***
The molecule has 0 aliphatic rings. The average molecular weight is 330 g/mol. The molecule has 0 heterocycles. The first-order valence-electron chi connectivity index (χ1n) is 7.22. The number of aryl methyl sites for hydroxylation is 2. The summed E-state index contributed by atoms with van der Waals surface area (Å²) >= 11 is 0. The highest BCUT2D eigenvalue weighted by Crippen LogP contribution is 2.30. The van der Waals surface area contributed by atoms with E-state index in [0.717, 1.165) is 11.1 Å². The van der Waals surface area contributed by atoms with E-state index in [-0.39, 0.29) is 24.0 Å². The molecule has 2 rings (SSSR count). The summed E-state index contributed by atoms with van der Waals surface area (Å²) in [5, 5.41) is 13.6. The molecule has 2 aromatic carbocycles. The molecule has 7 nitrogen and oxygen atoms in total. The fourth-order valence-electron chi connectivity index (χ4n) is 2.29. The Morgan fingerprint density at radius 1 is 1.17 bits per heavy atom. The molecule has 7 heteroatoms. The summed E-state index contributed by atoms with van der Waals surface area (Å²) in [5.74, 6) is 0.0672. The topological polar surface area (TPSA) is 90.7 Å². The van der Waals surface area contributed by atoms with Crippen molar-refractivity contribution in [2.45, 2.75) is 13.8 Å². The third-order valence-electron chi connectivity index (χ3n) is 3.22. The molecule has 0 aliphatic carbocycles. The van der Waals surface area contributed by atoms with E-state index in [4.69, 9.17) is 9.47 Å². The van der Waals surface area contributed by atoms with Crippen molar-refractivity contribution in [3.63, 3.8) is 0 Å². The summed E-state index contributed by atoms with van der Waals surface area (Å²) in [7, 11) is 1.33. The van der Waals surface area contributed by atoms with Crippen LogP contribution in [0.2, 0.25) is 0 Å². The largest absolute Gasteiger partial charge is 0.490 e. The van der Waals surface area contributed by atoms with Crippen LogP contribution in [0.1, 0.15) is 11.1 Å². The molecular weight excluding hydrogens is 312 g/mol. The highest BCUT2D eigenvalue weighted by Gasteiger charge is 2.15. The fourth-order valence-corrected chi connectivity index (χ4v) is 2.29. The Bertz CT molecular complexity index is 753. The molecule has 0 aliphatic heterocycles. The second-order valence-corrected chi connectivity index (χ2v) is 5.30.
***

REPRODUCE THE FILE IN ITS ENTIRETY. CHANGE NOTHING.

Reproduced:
The molecule has 0 aliphatic rings. The average molecular weight is 330 g/mol. The molecule has 0 heterocycles. The first-order valence-electron chi connectivity index (χ1n) is 7.22. The number of aryl methyl sites for hydroxylation is 2. The summed E-state index contributed by atoms with van der Waals surface area (Å²) >= 11 is 0. The highest BCUT2D eigenvalue weighted by Crippen LogP contribution is 2.30. The van der Waals surface area contributed by atoms with E-state index in [0.717, 1.165) is 11.1 Å². The van der Waals surface area contributed by atoms with E-state index in [-0.39, 0.29) is 24.0 Å². The molecule has 2 rings (SSSR count). The summed E-state index contributed by atoms with van der Waals surface area (Å²) in [5, 5.41) is 13.6. The molecule has 2 aromatic carbocycles. The molecule has 7 nitrogen and oxygen atoms in total. The fourth-order valence-electron chi connectivity index (χ4n) is 2.29. The Morgan fingerprint density at radius 1 is 1.17 bits per heavy atom. The molecule has 7 heteroatoms. The summed E-state index contributed by atoms with van der Waals surface area (Å²) in [5.74, 6) is 0.0672. The topological polar surface area (TPSA) is 90.7 Å². The van der Waals surface area contributed by atoms with Crippen molar-refractivity contribution in [2.45, 2.75) is 13.8 Å². The third-order valence-electron chi connectivity index (χ3n) is 3.22. The molecule has 0 aliphatic carbocycles. The van der Waals surface area contributed by atoms with E-state index in [4.69, 9.17) is 9.47 Å². The van der Waals surface area contributed by atoms with Crippen molar-refractivity contribution in [3.63, 3.8) is 0 Å². The summed E-state index contributed by atoms with van der Waals surface area (Å²) in [7, 11) is 1.33. The van der Waals surface area contributed by atoms with Crippen LogP contribution in [0.2, 0.25) is 0 Å². The largest absolute Gasteiger partial charge is 0.490 e. The van der Waals surface area contributed by atoms with Crippen LogP contribution in [0.1, 0.15) is 11.1 Å². The molecular weight excluding hydrogens is 312 g/mol. The highest BCUT2D eigenvalue weighted by Gasteiger charge is 2.15. The fourth-order valence-corrected chi connectivity index (χ4v) is 2.29. The Bertz CT molecular complexity index is 753. The molecule has 0 aliphatic heterocycles. The second-order valence-corrected chi connectivity index (χ2v) is 5.30.